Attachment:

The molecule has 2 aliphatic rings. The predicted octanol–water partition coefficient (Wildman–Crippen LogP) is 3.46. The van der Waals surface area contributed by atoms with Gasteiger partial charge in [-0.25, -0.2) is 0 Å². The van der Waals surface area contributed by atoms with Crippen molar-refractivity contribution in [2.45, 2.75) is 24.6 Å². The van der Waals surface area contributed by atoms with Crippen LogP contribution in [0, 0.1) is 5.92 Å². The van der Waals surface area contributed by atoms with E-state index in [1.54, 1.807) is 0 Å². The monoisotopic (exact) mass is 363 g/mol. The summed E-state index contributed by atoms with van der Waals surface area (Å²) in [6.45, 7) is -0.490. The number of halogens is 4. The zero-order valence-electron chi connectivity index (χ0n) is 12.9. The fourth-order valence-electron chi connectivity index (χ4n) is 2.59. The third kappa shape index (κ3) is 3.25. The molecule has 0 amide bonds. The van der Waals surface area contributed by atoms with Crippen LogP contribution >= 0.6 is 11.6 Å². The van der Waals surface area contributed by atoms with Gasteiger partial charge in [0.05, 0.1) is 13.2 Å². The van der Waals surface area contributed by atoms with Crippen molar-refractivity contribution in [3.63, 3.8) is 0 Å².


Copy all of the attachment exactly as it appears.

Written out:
The molecule has 2 aliphatic rings. The predicted octanol–water partition coefficient (Wildman–Crippen LogP) is 3.46. The van der Waals surface area contributed by atoms with Gasteiger partial charge in [-0.25, -0.2) is 0 Å². The van der Waals surface area contributed by atoms with Crippen molar-refractivity contribution in [2.45, 2.75) is 24.6 Å². The van der Waals surface area contributed by atoms with Crippen LogP contribution in [0, 0.1) is 5.92 Å². The van der Waals surface area contributed by atoms with E-state index in [1.54, 1.807) is 0 Å². The monoisotopic (exact) mass is 363 g/mol. The summed E-state index contributed by atoms with van der Waals surface area (Å²) in [6.45, 7) is -0.490. The number of halogens is 4. The zero-order valence-electron chi connectivity index (χ0n) is 12.9. The fourth-order valence-electron chi connectivity index (χ4n) is 2.59. The third kappa shape index (κ3) is 3.25. The molecule has 0 amide bonds. The van der Waals surface area contributed by atoms with Crippen LogP contribution >= 0.6 is 11.6 Å². The van der Waals surface area contributed by atoms with Gasteiger partial charge in [0.05, 0.1) is 13.2 Å². The van der Waals surface area contributed by atoms with Crippen molar-refractivity contribution in [3.63, 3.8) is 0 Å².